Author’s note: I wrote this poem from a memory of our “family” dinners, which were not really family dinners. There were four of us (Mom, Dad, my brother, me). Each of us seemed to float in our own little bubble, and this included meals. The contrast between family dinners and our isolated lives was dramatic for me.
The Loneliness of Supper
It was such a splintered time. We ate in shifts
at the Formica table. Mom, always worried
about her weight, settled in with her diet: steak
and iceberg lettuce drizzled with vinegar
and Wesson oil. Dad worked late. Ate elsewhere.
Kid brother’s meal was mobile and quick
just before Little League or whatever he did. And I,
the fussy eater, nibbled on pizza pockets warmed
in the toaster or plain tuna on Wonder Bread
or some careless dish as I paged through Modern Screen
and Motion Picture and imagined the stars aligned
at supper, dining with cloth napkins and real plates,
awash in witty conversation where someone, anyone,
asked how was your day?
Irene Fick’s poem was published in the Delmarva Review, Volume 12. Her second collection of poetry, The Wild Side of the Window, was published by Main Street Rag (2018) and received a first-place award from The National Federation of Press Women, as did her first book, The Stories We Tell (The Broadkill Press, 2014). Her poems have been published in Poet Lore, Gargoyle, the Broadkill Review, Philadelphia Stories and (forthcoming) The Blue Mountain Review.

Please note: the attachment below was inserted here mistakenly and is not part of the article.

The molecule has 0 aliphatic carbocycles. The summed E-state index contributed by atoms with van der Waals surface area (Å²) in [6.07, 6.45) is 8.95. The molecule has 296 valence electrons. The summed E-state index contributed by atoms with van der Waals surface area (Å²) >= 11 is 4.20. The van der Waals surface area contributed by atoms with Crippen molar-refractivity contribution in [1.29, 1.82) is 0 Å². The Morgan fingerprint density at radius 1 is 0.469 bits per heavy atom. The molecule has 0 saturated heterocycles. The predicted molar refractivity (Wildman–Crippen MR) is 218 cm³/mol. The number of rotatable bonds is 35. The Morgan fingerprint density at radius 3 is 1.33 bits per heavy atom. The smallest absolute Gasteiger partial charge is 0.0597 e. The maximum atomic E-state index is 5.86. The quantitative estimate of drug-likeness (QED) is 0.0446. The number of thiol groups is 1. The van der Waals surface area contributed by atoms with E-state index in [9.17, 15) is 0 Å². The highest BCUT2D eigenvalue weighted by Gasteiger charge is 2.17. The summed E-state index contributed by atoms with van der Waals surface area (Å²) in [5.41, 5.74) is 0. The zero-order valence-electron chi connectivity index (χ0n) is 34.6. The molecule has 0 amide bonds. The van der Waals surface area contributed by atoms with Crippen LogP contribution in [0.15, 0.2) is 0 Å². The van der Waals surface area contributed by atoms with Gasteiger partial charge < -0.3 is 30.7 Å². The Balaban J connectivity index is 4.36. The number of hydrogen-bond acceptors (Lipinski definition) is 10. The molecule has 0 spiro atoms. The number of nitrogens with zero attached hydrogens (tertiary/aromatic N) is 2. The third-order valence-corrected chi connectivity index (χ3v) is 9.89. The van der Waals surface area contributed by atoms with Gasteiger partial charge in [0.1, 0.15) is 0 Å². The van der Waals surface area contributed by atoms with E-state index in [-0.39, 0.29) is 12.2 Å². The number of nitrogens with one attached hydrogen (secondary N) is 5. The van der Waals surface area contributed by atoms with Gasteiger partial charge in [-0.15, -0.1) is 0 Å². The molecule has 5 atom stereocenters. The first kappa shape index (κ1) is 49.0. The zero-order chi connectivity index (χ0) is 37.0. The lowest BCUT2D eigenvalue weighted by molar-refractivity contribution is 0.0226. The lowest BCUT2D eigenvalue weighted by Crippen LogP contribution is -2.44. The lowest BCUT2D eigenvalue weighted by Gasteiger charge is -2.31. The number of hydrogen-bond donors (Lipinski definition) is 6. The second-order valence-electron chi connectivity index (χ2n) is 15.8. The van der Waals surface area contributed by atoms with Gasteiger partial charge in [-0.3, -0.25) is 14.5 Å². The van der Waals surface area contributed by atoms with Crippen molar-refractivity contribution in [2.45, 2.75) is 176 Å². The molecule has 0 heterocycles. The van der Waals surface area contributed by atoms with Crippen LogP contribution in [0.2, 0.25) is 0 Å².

Delmarva Review selects the best of new short fiction, poetry, and creative nonfiction from thousands of submissions annually. The literary journal is a nonprofit supported by sales, contributions, and a grant from the Talbot County Arts Council with funds from the Maryland State Arts Council. Print and digital editions are sold by Amazon, major online booksellers, and local bookstores. For submissions and information, visit: DelmarvaReview.org.